21. ^ "海翔 Kaisho". Yorigami Maritime Construction Co., Ltd. Retrieved 3 August 2016. 
  22. ^ "HMC's New Vessel named "Aegir" after Norse God of the Sea". Heerema Marine Contractors. 20 December 2010. Archived from the original on 24 July 2011. Retrieved 26 March 2011. 
  23. ^ "Huisman to deliver heavylifting and pipelay equipment onboard Heerema's new Deep Water Construction Vessel". huismanequipment.com. Huisman Equipment B.V. July 26, 2010. Archived from the original on 26 January 2013. Retrieved 2 April 2014. 
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  28. ^ "Lan Jiang Vessel Information". cnoocengineering. Retrieved 1 August 2016. 
  29. ^ a b "Offshore Construction Vessels: Derrick Crane / Accommodation Work Barge". Swiber Holdings Ltd. 2016. Retrieved 2 August 2016. 
  30. ^ a b c d "Register of Ships: Crane Vessels". Fukada Salvage & Marine Works Co., Ltd. Retrieved 1 August 2016. 
  31. ^ 第50吉田号 [50th Yoshida-Go]. Yoshida Gumi, Ltd. Retrieved 3 August 2016. 
  32. ^ "Annual Report" (PDF). Sembcorp Marine. 2012. p. 89. Retrieved 1 August 2016. 
  33. ^ "OOS Gretha - OOS International". OOS International. Retrieved 2017-12-12. 
  34. ^ "Rambiz" (PDF). Scaldis Salvage & Marine Contractors NV. Retrieved 4 August 2016. 
  35. ^ "Asian Hercules II" (PDF). Asian Lift. February 2002. Archived from the original (PDF) on 14 February 2006. Retrieved 1 August 2016. 
  36. ^ "Lewek Constellation" (PDF). EMAS Chiyoda Subsea. 2012. Retrieved 2 August 2016. 
  37. ^ 第28吉田号 [28th Yoshida-Go]. Yoshida Gumi, Ltd. Retrieved 3 August 2016. 
  38. ^ "Wei Li". China Rescue and Salvage. Retrieved 4 August 2016. 
  39. ^ "SADAF 3000". Darya Fan Qeshm Industries Company. 2009. Retrieved 1 August 2016. 
  40. ^ "Derrick Barge 30" (PDF). McDermott International, Inc. Retrieved 1 August 2016. 
  41. ^ http://www.lntsapuracrest.com[permanent dead link]
  42. ^ "Ulstein Sea of Solutions BV" (PDF). seaofsolutions.nl. 
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  44. ^ "The HLV Stanislav Yudin". Seaway Heavy Lifting. Retrieved 26 September 2011.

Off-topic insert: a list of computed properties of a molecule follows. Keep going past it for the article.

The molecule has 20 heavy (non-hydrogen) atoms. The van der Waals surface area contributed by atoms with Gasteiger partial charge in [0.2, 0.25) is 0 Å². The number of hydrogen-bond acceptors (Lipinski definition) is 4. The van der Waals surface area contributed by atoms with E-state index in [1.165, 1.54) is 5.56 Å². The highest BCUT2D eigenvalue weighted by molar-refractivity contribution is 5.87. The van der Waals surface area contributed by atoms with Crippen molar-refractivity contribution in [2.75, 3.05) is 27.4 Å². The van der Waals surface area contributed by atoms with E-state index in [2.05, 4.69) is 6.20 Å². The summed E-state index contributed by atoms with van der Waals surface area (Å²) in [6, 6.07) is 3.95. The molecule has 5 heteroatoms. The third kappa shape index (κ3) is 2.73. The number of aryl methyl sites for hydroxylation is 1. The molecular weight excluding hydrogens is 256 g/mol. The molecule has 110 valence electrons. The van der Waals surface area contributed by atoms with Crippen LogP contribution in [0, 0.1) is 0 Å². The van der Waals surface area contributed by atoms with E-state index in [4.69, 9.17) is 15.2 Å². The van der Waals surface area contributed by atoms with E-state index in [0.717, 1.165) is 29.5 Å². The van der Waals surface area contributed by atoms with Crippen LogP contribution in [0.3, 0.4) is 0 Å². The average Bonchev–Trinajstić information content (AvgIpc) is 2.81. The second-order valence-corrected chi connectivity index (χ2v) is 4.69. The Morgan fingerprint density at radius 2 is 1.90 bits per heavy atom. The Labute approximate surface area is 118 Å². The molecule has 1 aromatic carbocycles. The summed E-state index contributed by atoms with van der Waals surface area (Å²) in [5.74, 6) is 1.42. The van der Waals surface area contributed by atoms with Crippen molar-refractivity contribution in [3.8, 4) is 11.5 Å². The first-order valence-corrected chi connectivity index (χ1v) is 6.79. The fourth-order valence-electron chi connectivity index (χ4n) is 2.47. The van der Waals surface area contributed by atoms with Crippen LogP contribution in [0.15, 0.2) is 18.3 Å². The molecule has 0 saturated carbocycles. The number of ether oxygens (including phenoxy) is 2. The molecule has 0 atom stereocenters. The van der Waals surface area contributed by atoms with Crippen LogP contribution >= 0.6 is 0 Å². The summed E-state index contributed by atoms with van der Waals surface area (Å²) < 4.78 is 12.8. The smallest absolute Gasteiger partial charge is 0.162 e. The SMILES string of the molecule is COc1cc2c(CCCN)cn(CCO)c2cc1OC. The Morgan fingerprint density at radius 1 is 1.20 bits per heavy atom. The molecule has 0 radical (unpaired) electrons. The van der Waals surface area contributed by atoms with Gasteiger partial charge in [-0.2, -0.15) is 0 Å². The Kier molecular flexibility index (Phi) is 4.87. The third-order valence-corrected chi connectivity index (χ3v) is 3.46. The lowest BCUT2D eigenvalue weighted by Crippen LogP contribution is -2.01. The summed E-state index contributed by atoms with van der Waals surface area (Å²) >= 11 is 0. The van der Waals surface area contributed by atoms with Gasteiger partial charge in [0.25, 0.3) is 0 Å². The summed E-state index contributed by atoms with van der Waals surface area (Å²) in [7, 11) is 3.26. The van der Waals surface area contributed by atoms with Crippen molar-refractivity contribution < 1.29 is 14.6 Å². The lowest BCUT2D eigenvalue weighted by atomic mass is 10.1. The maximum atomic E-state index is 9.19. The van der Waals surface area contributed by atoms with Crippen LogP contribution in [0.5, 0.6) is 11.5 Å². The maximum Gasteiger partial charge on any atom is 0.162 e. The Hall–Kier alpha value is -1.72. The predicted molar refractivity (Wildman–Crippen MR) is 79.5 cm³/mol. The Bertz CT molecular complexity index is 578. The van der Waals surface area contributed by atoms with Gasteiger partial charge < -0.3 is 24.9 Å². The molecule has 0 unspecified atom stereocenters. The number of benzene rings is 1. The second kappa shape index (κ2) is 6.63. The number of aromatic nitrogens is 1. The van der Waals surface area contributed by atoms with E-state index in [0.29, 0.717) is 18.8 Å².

45. ^ "Lewek Champion" (PDF). EMAS Chiyoda Subsea. 2016. Retrieved 2 August 2016. 
  46. ^ "Saipem 3000". Saipem. Archived from the original on 17 August 2016. Retrieved 26 September 2011. 
  47. ^ "Derrick Barge 27" (PDF). McDermott International, Inc. Retrieved 1 August 2016. 
  48. ^ "Derrick lay barge Quippo Prakash delivered to Indian JV". Offshore Shipping Online. 13 May 2010. Retrieved 1 August 2016. 
  49. ^ a b "Drydocks World South East Asia to build giant construction vessel". marinelog.com. 
  50. ^ "Activos Protexa Construcciones". protexa.com.mx. 
  51. ^ "Crane Ship Tolteca" (PDF). GRUPO R. Retrieved 26 September 2011. 
  52. ^ "Matador 3" (PDF). Bonn&Mees. 2002. Retrieved 1 August 2016. 
  53. ^ "Bay Bridge Construction Enters Momentous Stage As Giant Crane Barge Makes Historic Entry" (PDF) (Press release). San Francisco. 12 March 2009. Retrieved 10 February 2015. 
  54. ^ "Asian Hercules" (PDF). Asian Lift. February 2002. Retrieved 1 August 2016. 
  55. ^ "Specification of Derrick Lay Barge DLB 1600" (PDF). Valentine Maritime (Gulf) LLC. Retrieved 2 August 2016. 
  56. ^ "神翔-1600 Shinsho-1600". Yorigami Maritime Construction Co., Ltd. Retrieved 3 August 2016. 
  57. ^ "Press release: OOS International signs MOU with CMIH for the largest Crane Vessel (SSCV) in the world: the OOS Zeelandia - OOS International". OOS International. 2017-12-11. Retrieved 2017-12-12. 
  58. ^ "Sleipnir". hmc.heerema.com. Retrieved 2017-12-12. 
  59. ^ "OOS Serooskerke - OOS International". OOS International. Retrieved 2017-12-12. 
  60. ^ "OOS Walcheren - OOS International". OOS International. Retrieved 2017-12-12. 

External links

  • A Gigantic Muscle of Steel: it picks up a sunken tugboat from the harbor bottom as easily as you'd lift ten pounds off the floor, Popular Science monthly, February 1919, page 67, Scanned by Google Books